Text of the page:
BRATTLEBORO — A cornerstone of the traditional music calendar in New England, the annual Northern Roots Traditional Music Festival will be at the Brattleboro Music Center this weekend.
The 15th annual event will offer a variety of northern musical traditions including Irish, Scottish, English, French Canadian, Shetland, and, new this year, Welsh.
Last year, the entire event was held online, and this year, organizers are again looking at capturing the festival in a different way, with two evening concerts and some online sessions.
The first concert is set for Friday at 7:30 p.m. and will feature popular performers Hanneke Cassel and Yann Falquet with high-energy fiddle from Scotland and Cape Breton, Arthur Davis and Emma Schneider — the next generation in Traditional Song; Rachel Bell (accordion) and Karen Axelrod (piano) performing English Country Dance music and Rachel Clemente and Dan Houghton performing on harp and Scottish pipes.
The Saturday concert, also at 7:30 p.m., includes multi-instrumentalists Benedict Koehler and Hilari Farrington offering Irish traditional music and Ben Gagliardi and Armand Aromin (the Voxhunters) sharing traditional songs. They will be joined by Emerald Rae, playing the Welsh Crwth (a type of fiddle) and Dan Frank playing the French Hurdy Gurdy. Keith Murphy and Becky Tracy will join with Yann Falquet to wrap up the evening as “Traddleboro 2022.”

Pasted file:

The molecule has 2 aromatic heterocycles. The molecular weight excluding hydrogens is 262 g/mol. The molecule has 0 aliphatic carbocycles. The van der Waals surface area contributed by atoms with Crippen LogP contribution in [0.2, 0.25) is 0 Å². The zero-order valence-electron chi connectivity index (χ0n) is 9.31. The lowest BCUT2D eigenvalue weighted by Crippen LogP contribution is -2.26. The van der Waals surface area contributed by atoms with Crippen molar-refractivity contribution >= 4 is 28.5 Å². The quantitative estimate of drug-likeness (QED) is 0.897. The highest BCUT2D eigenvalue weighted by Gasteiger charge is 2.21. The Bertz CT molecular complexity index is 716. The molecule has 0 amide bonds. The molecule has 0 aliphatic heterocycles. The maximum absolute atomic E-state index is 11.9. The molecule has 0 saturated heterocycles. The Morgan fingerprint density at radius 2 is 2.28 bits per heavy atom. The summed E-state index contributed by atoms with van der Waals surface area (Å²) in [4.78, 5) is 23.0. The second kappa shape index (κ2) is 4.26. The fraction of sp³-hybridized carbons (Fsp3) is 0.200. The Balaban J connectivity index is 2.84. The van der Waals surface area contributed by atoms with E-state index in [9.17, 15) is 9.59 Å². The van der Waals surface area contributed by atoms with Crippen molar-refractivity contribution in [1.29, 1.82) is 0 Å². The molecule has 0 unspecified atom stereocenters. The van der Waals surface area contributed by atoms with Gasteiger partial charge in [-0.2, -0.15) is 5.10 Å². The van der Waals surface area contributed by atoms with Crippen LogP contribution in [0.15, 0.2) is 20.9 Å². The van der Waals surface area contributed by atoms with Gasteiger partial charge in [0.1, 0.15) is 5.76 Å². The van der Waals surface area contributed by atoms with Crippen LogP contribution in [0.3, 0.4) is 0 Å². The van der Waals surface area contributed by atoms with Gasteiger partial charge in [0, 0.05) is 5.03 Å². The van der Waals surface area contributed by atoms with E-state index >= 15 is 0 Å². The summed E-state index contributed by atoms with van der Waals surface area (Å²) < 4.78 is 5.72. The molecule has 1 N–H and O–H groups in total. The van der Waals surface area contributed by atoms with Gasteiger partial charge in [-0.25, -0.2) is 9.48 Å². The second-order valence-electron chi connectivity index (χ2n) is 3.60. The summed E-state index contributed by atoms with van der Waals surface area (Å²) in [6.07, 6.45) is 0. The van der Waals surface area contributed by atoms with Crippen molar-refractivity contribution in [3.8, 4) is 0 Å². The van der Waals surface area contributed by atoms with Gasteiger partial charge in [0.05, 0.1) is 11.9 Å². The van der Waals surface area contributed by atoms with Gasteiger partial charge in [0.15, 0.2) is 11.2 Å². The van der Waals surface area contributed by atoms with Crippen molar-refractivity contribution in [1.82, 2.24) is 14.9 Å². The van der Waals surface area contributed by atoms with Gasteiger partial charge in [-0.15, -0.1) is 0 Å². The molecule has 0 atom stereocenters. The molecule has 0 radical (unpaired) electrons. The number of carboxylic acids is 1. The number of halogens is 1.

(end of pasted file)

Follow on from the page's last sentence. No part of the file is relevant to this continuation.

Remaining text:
Both concerts will be livestreamed.
Tickets for adults are $20 for the Friday concert, or $35 for both concerts. Youth admission is $10 for the Friday concert, or $15 for both concerts. In-person admission requires proof of vaccination. Masks are required. Seats are limited, so advance purchase is strongly advised.
Founded in 1952, the Brattleboro Music Center is a vibrant, community-based organization consisting of numerous performance, participation and education programs. With a faculty of 30-plus professional musicians, the center is guided by artistic advisers Jaime Laredo, violinist and conductor, and Sharon Robinson, cellist. The center is supported in part by the Vermont Arts Council and the National Endowment for the Arts.